Sunday, April 29, 2012

The Beauty of a Mercian

I like my bike. 

No,  I love my bike.

Many people have bikes and I am sure that they are very fond of them. But they are just bikes. The same bike as the one next door or the the same as the one in the next village, town or city.
The popularity of cycling and the power of marketing is ensuring the world is becoming populated by identi-kit bikes.

For my dream bike I wanted craftsmanship. I wanted my bike to be man-made Something which demonstrated engineering excellence and was ageless. I was not interested in the latest mass produced carbon sensation, it would be wasted on me anyway.
I wanted something unique. A perfect fit just for me.

But I am not alone in this desire to pay homage to tradition and homage to a legend..
And to record this fact I take the opportunity to photograph other Mercians that I encounter whilst out cycling, the only restriction being that I do not allow myself to stand outside the Mercian showroom in Derby, capturing images of these wonderful machines as they begin their lives on the road.

A gallery of the bikes I have seen can be seen here on my Flickr site The Mercian Set

This gallery is regularly updated ( or at least as and when I spot a new machine ), so drop back and keep in touch

and as a taster this is an image of my vintage Mercian Audax taken in the heart of the Kingdom of Mercia.

Sunday, April 22, 2012

The Mercian Stable

So how many bikes does one need?

Rule #12 states that while the minimum number of bikes one should own is three, the correct number is n+1, where n is the number of bikes currently owned. This equation may also be re-written as s-1, where s is the number of bikes owned that would result in separation from your partner.

I currently have the minimum number.

When I started cycling following retirement I bought a Specialized Sirrus Comp ( 2008 ).
I don’t really  know why.
I wanted a bike and sitting upright seemed a safer option. It was built with an aluminium frame and carbon forks, which I assumed was a lighter option. Equipped with 27 gears that seemed more than enough though precisely what that 50/40/30 and 12-28 cassette meant I had not got a clue. The group set was Shimano Tiagra and the wheels were fitted, so I was told, with 700x28mm tyres which I noticed had very little tread.
And so my cycling adventure began!
I got on board and cycled the 7km home, most of which was uphill..and I was exhausted. Driving a desk for 35 years was just no true preparation for riding a bike.
Encouraged by my wife, whom I secretly suspect thought the prospect of having me at home 24x7 after a lifetime of having the house to herself was an anathema , I persevered and soon my fitness improved, the distances increased and I began to experience the thrill of completing a climb and touring the country lanes around Derbyshire.
I soon met other cyclists who welcomed me to the fraternity and started explaining the basics of cycle maintenance and introduced me to that road to ruin, the ( essential ? ) upgrade. Looking at their bikes and listening to their stories I was introduced to the legendary names of equipment manufacturers, the famous races and the incredible history of the sport. Campagnola, Brooks, Mercian were soon to become as much a  part of my vocabulary as it was of theirs.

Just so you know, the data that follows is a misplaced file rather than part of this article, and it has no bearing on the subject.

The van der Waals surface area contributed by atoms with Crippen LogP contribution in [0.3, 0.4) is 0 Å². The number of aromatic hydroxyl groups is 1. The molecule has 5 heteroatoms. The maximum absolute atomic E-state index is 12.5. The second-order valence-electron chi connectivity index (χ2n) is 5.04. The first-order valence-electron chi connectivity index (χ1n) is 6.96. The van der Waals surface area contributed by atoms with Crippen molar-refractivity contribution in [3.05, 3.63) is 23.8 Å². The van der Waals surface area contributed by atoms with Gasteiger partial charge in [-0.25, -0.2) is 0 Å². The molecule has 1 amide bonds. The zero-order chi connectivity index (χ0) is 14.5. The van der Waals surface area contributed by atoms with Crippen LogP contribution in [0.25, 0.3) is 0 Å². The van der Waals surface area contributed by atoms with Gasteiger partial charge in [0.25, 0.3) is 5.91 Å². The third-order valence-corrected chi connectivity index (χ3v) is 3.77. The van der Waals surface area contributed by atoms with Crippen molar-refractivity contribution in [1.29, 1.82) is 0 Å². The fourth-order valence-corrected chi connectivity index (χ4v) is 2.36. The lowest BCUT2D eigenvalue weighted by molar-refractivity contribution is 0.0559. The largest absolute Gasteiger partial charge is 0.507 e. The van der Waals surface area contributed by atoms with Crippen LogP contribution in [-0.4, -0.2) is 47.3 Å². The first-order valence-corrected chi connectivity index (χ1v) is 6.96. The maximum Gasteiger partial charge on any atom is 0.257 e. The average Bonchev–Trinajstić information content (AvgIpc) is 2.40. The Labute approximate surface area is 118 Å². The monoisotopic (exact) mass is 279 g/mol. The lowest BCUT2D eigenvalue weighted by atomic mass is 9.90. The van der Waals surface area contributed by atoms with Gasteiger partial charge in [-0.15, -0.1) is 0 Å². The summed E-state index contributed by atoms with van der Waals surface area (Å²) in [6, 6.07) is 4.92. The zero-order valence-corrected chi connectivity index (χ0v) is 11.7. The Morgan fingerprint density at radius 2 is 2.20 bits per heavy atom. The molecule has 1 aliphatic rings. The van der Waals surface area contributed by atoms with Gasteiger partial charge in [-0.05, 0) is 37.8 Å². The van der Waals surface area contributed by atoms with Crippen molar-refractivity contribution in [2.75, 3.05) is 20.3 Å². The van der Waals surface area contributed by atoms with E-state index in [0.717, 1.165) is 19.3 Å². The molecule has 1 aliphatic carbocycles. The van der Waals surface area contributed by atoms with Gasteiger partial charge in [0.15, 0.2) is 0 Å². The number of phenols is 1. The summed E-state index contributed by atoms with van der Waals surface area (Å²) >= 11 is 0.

And a Brooks B17 saddle was my first upgrade, just the smell of the pure leather was intoxicating. This was rapidly followed by a further purchase, a jar of Sudo Cream, as I became painfully aware that leather saddles need to be broken in before  that state of ultimate seat comfort could be achieved.

It was whilst talking about bikes in a tea shop during a break in one of our rides that the opportunity to add to my bike stable emerged. One of my friends mentioned that he had an old Mercian that he was thinking of selling. It had been hanging from his garage wall for the last 5 years and so he thought it needed a new owner and a new lease of life.
I bought it!
It is a 1961 Mercian Audax with a Reynolds 531 frame and I am at least its fourth owner. It was originally equipped with a Campagnola Group Set with a 53/42 chain set but this has later been modified by adding a 30 tooth inner ring. The rear cassette is now a Shimano 14-28 and gear change is accomplished by a gravity downtube shifter though I have upgraded this to an index system for the rear cassette.
The quill stem, bars and seat stay are all the original Campagnola  but the brakes are a mixture of bits from Shimano and others.
The bike currently has 630x32 Schwalbe Marathon tyres mounted on what could be an original Mercian hand built wheel on a Jet Set R-10 rim at the rear and a Mavic Module-3 on the front.
Though the bike was obviously not built for me, it does ride beautifully and whether it is the lower rider profile on the drops, the larger chain rings or some other factor, it is certainly much quicker than the Hybrid. In summary, it is a bike which seduces you to the majesty and engineering excellence of a hand built machine.

My love affair with Mercian had begun.

And so I determined to have my own hand built bike and a description of it has been the topic of previous posts.  The result is a Mercian Vincitore Special ( 2012 ) and I wonder if the story will end here, or........

Sunday, April 15, 2012

Marques of Distinction

The history of cycling is littered with iconic names

The names of the Five Monuments of Cycling are generally considered to be the oldest and most-prestigious one-day races on the calendar.

  • Milan - San Remo ( Italy )– the first true Classic of the year, its Italian name is La Primavera (the spring), this race is held in late March. First run in 1907.
  • Tour of Flanders ( Belgium )– also known as the "Ronde van Vlaanderen", the first of the 'Spring Classics', is raced in early April. First held in 1913.
  • Paris - Roubaix  ( France )– the "Queen of the Classics" or l'Enfer du Nord ("Hell of the North") is traditionally one week after the Ronde van Vlaanderen, and was first raced in 1896.